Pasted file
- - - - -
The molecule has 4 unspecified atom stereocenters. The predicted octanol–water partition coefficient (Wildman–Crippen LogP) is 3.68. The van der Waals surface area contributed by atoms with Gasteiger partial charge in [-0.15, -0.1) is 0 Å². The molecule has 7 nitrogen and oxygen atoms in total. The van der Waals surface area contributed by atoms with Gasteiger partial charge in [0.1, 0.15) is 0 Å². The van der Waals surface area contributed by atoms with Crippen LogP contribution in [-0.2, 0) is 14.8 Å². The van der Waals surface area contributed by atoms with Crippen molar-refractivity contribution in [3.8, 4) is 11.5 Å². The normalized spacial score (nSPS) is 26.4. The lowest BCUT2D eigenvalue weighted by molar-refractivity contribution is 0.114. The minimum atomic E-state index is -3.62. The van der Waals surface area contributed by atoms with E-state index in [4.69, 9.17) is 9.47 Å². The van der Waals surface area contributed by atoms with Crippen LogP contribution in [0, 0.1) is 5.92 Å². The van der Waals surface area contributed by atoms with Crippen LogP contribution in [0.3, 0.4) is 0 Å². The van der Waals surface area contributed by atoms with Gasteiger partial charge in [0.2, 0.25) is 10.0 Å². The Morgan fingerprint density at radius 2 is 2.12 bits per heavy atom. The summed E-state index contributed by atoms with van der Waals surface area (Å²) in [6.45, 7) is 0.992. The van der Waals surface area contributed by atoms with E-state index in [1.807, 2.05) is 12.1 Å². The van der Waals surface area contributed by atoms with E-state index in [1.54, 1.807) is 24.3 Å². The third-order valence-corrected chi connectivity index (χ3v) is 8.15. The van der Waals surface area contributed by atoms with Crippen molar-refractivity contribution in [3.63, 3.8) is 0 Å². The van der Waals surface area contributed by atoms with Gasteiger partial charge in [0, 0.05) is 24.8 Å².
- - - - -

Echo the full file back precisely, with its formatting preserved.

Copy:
The molecule has 4 unspecified atom stereocenters. The predicted octanol–water partition coefficient (Wildman–Crippen LogP) is 3.68. The van der Waals surface area contributed by atoms with Gasteiger partial charge in [-0.15, -0.1) is 0 Å². The molecule has 7 nitrogen and oxygen atoms in total. The van der Waals surface area contributed by atoms with Gasteiger partial charge in [0.1, 0.15) is 0 Å². The van der Waals surface area contributed by atoms with Crippen LogP contribution in [-0.2, 0) is 14.8 Å². The van der Waals surface area contributed by atoms with Crippen molar-refractivity contribution in [3.8, 4) is 11.5 Å². The normalized spacial score (nSPS) is 26.4. The lowest BCUT2D eigenvalue weighted by molar-refractivity contribution is 0.114. The minimum atomic E-state index is -3.62. The van der Waals surface area contributed by atoms with E-state index in [4.69, 9.17) is 9.47 Å². The van der Waals surface area contributed by atoms with Crippen LogP contribution in [0, 0.1) is 5.92 Å². The van der Waals surface area contributed by atoms with Crippen LogP contribution in [0.3, 0.4) is 0 Å². The van der Waals surface area contributed by atoms with Gasteiger partial charge in [0.2, 0.25) is 10.0 Å². The Morgan fingerprint density at radius 2 is 2.12 bits per heavy atom. The summed E-state index contributed by atoms with van der Waals surface area (Å²) in [6.45, 7) is 0.992. The van der Waals surface area contributed by atoms with E-state index in [1.807, 2.05) is 12.1 Å². The van der Waals surface area contributed by atoms with E-state index in [1.54, 1.807) is 24.3 Å². The third-order valence-corrected chi connectivity index (χ3v) is 8.15. The van der Waals surface area contributed by atoms with Crippen molar-refractivity contribution in [3.63, 3.8) is 0 Å². The van der Waals surface area contributed by atoms with Gasteiger partial charge in [0, 0.05) is 24.8 Å².